6.8 out of 10

High Point

Ranked 39th best neighborhood in Seattle
47.5434289433493 -122.368630558087
Great for
  • Clean & Green
  • Internet Access
  • Lack of Traffic
  • Public Transport
  • Peace & Quiet
Not great for
  • Nightlife
  • Childcare
  • Schools
  •  
  •  
Who lives here?
  • Families with kids
  • Professionals
  • Singles
  • Retirees
  • Trendy & Stylish

Reviews

3/5 rating details
  • Neighborly Spirit 3/5
  • Safe & Sound 3/5
  • Clean & Green 3/5
  • Peace & Quiet 3/5
  • Eating Out 2/5
  • Nightlife 2/5
  • Parks & Recreation 4/5
  • Shopping Options 2/5
  • Gym & Fitness 3/5
  • Internet Access 4/5
  • Lack of Traffic 3/5
  • Parking 3/5
  • Cost of Living 4/5
  • Resale or Rental Value 3/5
  • Public Transport 3/5
  • Medical Facilities 3/5
  • Schools 2/5
  • Childcare 2/5
2yrs+

"A Community With a Face Lift"

A community on the up-and-up. Immense transformation has occurred in the last few years, bringing advances in traffic control, green construction, bike and pedestrian safety, and general living conditions. Strides have also been taken to publicize these enhancements, evident from a well-maintained website (http://highpointneighborhood.org). You can even ‘fan’ them on Facebook (http://on.fb.me/eDzA4x). High Point spans from the southern edge of Camp Long (http://bitly.com/fadFa0) in the north, to Othello St. and Holden St. in the south. The west to east breadth is 35th Avenue to Delridge Way, respectively.

History

Not much is published regarding the history of High Point, though their website does claim to be populating that link “soon.” What is known, as mentioned in part above, is that the face of the community has greatly changed. Before the turn of the millenium, much needed to be accomplished with respect to the infrastructure and housing layout. Even now, grand measures are being taken to expand the updating, bringing the neighborhood into the 21st century.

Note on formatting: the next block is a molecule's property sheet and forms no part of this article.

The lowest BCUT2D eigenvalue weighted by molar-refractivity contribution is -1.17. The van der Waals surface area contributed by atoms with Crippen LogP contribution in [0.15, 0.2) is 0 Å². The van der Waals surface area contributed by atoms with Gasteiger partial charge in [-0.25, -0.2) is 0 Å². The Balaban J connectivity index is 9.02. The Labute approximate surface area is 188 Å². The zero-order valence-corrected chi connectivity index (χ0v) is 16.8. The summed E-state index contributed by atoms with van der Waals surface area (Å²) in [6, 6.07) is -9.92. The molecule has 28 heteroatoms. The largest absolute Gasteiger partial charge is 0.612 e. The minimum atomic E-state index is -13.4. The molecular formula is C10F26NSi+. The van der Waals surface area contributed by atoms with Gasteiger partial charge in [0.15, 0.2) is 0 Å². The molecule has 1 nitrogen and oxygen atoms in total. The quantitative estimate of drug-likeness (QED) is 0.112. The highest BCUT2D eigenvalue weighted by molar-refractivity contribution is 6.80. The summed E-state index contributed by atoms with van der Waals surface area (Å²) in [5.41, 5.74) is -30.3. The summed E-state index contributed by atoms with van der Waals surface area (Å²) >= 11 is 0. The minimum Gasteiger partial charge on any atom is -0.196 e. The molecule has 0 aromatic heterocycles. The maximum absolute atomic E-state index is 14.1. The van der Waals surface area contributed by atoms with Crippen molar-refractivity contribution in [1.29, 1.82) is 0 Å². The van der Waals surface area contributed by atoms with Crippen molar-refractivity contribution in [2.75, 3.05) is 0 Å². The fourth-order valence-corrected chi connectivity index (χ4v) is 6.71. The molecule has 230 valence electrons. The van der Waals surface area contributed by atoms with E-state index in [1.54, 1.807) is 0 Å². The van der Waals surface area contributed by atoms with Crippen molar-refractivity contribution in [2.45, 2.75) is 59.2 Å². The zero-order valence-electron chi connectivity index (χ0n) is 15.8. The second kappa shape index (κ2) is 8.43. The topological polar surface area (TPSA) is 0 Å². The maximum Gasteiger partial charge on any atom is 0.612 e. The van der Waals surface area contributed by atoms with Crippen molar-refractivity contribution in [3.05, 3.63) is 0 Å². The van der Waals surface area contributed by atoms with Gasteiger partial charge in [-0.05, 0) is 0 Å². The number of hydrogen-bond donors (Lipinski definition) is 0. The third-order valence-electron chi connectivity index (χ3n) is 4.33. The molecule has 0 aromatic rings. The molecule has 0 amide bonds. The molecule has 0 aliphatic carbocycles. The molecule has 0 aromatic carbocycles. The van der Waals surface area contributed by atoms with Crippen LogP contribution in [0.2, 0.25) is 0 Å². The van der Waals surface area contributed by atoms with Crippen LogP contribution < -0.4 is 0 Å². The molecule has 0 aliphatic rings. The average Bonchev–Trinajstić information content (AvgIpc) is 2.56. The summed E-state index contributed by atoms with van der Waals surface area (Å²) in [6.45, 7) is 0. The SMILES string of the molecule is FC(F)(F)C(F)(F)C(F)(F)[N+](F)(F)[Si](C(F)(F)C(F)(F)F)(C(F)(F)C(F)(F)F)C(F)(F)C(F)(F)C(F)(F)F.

Demographics and Income

According to city-data.com (http://bitly.com/apQS4n), income levels within the neighborhood range from $17,000 to $72,000. These numbers indicate "poverty" of some residents, existing next door to middle class families. The western side is comprised primarily with households bringing in sub $30K in yearly income. The southern part is the hotbed, in regards to wages, with household averages around $60K and $70K. Seattle’s typically ‘White’ demographic is broken here with an almost equal representation of Blacks, Asians, Hispanics and Whites. Generous representations of single parents, mainly women, with a sizeable younger demographic (possibly from the greater numbers of children at home). In fact, the median age in High Point is seven years below the Seattle average.

Culture

Taking a presumptuous stab: the diversity, low income families, new government-assisted housing, and the influx of middle class singles/couples make for a tasty cultural recipe. Along with low income, single parent homes, unfortunately, comes crime. Too many people battling over too few resources, especially with the opportunity to live in an updated home. On the bright side, High Point’s geographic location (the epicenter of West Seattle) poises it for unparalleled opportunity as a crossroads-oriented community.

Real Estate

Twenty years ago High Point would have appeared much different, thanks to the Seattle Housing Authority (http://seattlehousing.org), which began a major overhaul of the residential housing. One of the goals has been to allow middle and low income families to co-exist. The first phase of the project was completed in 2007, with work continuing on latter phases. It has been one of the larger, if not the most, ambitious residential revamps in the Seattle area. The rapid rebuild of housing units has not lacked quality. Many units feature high energy ratings, including green construction. Streets have been narrowed and blocks shortened to discourage car traffic and encourage transport on foot or by bike. Roughly 35% own their residences, so a substantial number of transient renters dominate the mindset of the neighborhood. Values have plummeted, with an over 20% drop in home prices since 2009. A great opportunity for new blood to move into the area, but a dire period to have bought at the top of the market and be sitting on an upside-down home.

Local Business Tour (Restaurants, Pubs, Coffee Houses, Shops and other Amenities)

Easting establishments and small businesses are sparse, but again, reachable by crossing into other local neighborhoods. A look at the main public businesses: Olympia Pizza & Pasta (http://bitly.com/eqAkG8) - Open since 1972, with pizza being prepared the Greek way; Del Taco (http://deltaco.com) - An inexpensive taco franchise; Joanie’s Catering (http://joaniescatering.net) - Owned by Joan Allen, a Seattle native and well-versed not only in culinary arts, but in presenting a memorable ambiance; and Red Star Pizza (http://redstarpizza.com) - A highly-trained crew dedicated to professional preparation, local ingredients, a renew/reuse mentality, and a reluctance to be managed off-site.

Schools